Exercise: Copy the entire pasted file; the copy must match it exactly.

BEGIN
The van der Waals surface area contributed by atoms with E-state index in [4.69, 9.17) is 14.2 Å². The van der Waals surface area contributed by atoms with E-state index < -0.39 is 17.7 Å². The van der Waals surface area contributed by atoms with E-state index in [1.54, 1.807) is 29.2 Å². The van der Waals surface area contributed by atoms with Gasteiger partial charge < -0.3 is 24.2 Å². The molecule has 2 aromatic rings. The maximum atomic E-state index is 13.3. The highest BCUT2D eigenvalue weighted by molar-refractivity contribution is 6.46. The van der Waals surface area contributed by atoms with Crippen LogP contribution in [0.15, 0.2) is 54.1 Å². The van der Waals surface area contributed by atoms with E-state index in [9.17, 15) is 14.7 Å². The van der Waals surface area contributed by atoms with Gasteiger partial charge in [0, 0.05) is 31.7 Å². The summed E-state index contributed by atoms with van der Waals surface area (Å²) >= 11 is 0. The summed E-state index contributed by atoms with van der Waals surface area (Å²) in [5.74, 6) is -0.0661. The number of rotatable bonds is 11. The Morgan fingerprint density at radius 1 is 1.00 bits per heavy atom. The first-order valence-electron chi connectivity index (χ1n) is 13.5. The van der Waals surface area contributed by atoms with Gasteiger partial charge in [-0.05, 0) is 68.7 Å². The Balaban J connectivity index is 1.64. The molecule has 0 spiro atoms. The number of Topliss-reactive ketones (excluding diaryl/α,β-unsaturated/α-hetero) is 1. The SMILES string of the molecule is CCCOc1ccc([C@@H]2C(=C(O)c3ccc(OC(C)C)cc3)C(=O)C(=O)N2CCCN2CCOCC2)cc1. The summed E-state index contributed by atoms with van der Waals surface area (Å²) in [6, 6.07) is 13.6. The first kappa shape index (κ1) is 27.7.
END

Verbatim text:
The van der Waals surface area contributed by atoms with E-state index in [4.69, 9.17) is 14.2 Å². The van der Waals surface area contributed by atoms with E-state index < -0.39 is 17.7 Å². The van der Waals surface area contributed by atoms with E-state index in [1.54, 1.807) is 29.2 Å². The van der Waals surface area contributed by atoms with Gasteiger partial charge < -0.3 is 24.2 Å². The molecule has 2 aromatic rings. The maximum atomic E-state index is 13.3. The highest BCUT2D eigenvalue weighted by molar-refractivity contribution is 6.46. The van der Waals surface area contributed by atoms with Crippen LogP contribution in [0.15, 0.2) is 54.1 Å². The van der Waals surface area contributed by atoms with E-state index in [9.17, 15) is 14.7 Å². The van der Waals surface area contributed by atoms with Gasteiger partial charge in [0, 0.05) is 31.7 Å². The summed E-state index contributed by atoms with van der Waals surface area (Å²) >= 11 is 0. The summed E-state index contributed by atoms with van der Waals surface area (Å²) in [5.74, 6) is -0.0661. The number of rotatable bonds is 11. The Morgan fingerprint density at radius 1 is 1.00 bits per heavy atom. The first-order valence-electron chi connectivity index (χ1n) is 13.5. The van der Waals surface area contributed by atoms with Gasteiger partial charge in [-0.05, 0) is 68.7 Å². The Balaban J connectivity index is 1.64. The molecule has 0 spiro atoms. The number of Topliss-reactive ketones (excluding diaryl/α,β-unsaturated/α-hetero) is 1. The SMILES string of the molecule is CCCOc1ccc([C@@H]2C(=C(O)c3ccc(OC(C)C)cc3)C(=O)C(=O)N2CCCN2CCOCC2)cc1. The summed E-state index contributed by atoms with van der Waals surface area (Å²) in [6, 6.07) is 13.6. The first kappa shape index (κ1) is 27.7.